1 What's your company called?
Big Sunshine Books.
2 What do you publish?
Children’s picture books and board books for the under-five age range.
3 What's the story of the company?
I [Caroline Baxter] founded Big Sunshine Books with my husband in late 2015, so we’re very new! For the previous 15 years I worked in higher education producing publications like prospectuses, brochures, magazines and direct mail, and always thought it would be a joy to produce and publish books, particularly for young children. My husband has a business background, so we decided to join forces. Our aim is to publish high-quality, beautifully illustrated fiction that inspires a love of reading.
4 How's business?
We’re just starting out in a very competitive market, but the early signs are encouraging. Our first title, The Bear Cub Bakers, received some great reviews, and we’ve seen sales in a wide range of UK bookstores, as well as via Amazon. Our second title, Pilot Jane and the Runaway Plane, was only published in March, but we were thrilled to have a well-attended launch event in Waterstones. Pilot Jane is now in an increasing number of bookstores and schools and we’re just starting to explore the potential for foreign rights sales. We’re also getting a steady flow of manuscripts and submissions from illustrators now, which is exciting!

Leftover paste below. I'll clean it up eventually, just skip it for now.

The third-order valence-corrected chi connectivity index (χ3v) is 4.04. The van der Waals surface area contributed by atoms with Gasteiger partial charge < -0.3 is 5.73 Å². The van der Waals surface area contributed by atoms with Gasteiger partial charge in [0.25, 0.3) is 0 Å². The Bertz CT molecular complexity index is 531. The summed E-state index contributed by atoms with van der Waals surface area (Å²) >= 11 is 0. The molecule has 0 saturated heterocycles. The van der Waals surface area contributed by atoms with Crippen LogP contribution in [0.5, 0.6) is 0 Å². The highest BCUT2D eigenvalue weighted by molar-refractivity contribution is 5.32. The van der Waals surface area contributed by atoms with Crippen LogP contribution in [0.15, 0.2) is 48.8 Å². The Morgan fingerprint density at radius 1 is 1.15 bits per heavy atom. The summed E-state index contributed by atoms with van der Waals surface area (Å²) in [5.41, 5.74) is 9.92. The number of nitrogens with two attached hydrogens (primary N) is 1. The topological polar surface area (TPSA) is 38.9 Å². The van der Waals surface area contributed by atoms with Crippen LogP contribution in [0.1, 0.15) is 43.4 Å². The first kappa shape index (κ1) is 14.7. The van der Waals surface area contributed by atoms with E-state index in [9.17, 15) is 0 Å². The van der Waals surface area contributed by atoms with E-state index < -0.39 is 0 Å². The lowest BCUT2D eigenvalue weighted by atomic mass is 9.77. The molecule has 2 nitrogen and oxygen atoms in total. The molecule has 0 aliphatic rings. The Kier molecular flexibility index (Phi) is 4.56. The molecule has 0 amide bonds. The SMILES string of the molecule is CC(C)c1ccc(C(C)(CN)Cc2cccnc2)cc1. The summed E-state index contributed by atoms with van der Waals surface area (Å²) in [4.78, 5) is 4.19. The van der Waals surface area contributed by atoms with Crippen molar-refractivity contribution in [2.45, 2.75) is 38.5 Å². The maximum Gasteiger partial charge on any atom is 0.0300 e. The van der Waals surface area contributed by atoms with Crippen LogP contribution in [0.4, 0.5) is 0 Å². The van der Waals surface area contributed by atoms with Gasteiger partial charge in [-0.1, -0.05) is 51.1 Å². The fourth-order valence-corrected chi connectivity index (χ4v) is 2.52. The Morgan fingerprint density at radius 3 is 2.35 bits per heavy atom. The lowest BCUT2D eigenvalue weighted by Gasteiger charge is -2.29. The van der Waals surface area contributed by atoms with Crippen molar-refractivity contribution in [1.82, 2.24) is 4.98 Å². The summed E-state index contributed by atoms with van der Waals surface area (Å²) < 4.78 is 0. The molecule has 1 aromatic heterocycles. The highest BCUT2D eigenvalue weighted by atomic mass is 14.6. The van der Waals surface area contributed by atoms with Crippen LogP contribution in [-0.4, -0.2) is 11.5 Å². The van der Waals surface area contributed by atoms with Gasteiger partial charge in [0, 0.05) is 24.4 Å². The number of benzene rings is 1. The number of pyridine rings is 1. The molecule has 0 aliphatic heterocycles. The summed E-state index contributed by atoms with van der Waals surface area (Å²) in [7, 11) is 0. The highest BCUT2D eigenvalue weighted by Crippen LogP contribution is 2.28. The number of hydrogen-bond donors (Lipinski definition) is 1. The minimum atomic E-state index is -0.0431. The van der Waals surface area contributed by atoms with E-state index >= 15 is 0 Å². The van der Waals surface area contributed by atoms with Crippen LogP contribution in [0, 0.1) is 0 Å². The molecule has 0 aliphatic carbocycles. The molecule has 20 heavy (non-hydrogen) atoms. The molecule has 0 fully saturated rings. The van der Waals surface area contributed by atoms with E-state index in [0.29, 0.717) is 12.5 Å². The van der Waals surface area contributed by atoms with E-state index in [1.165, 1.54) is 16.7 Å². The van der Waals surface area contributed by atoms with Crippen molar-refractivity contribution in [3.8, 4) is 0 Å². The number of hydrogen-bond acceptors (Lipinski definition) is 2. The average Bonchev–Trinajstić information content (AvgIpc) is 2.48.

5 What do you enjoy about being independent?
The freedom and flexibility to grow our company as we want, and to choose what we publish. It is also a real pleasure to see our books in stores alongside those of well-known authors and the big publishing houses.
6 What do you think is the biggest single issue in publishing right now?
The children’s book market is crowded, and I think the biggest challenge is getting readers to discover your books. With picture books, so much shelf space is given to Julia Donaldson (brilliant though she is!), celebrity authors and well-established names that it is difficult for new books to get noticed. Many children’s book purchases are spur-of-the-moment, so it’s important to get that visibility in stores. I’m sure this is a challenge for all smaller independent publishers!
7 What one piece of advice would you give to a fellow independent just starting out?
Get as much information and advice as possible. Since we set up we’ve worked with some brilliant illustrators, book designers and editors, and received so much support from readers, other publishers and the children’s book world generally. As well as from the IPG of course!
8 What do you get out of belonging to the IPG?
It’s wonderful to feel part of something bigger. The IPG is so helpful in terms of support, networking and events. In recent years, we’ve been on the IPG stand at the London Book Fair, and I’ve used the online resources a lot. We also appreciate the weekly newsletter and hearing other members’ thoughts and experiences.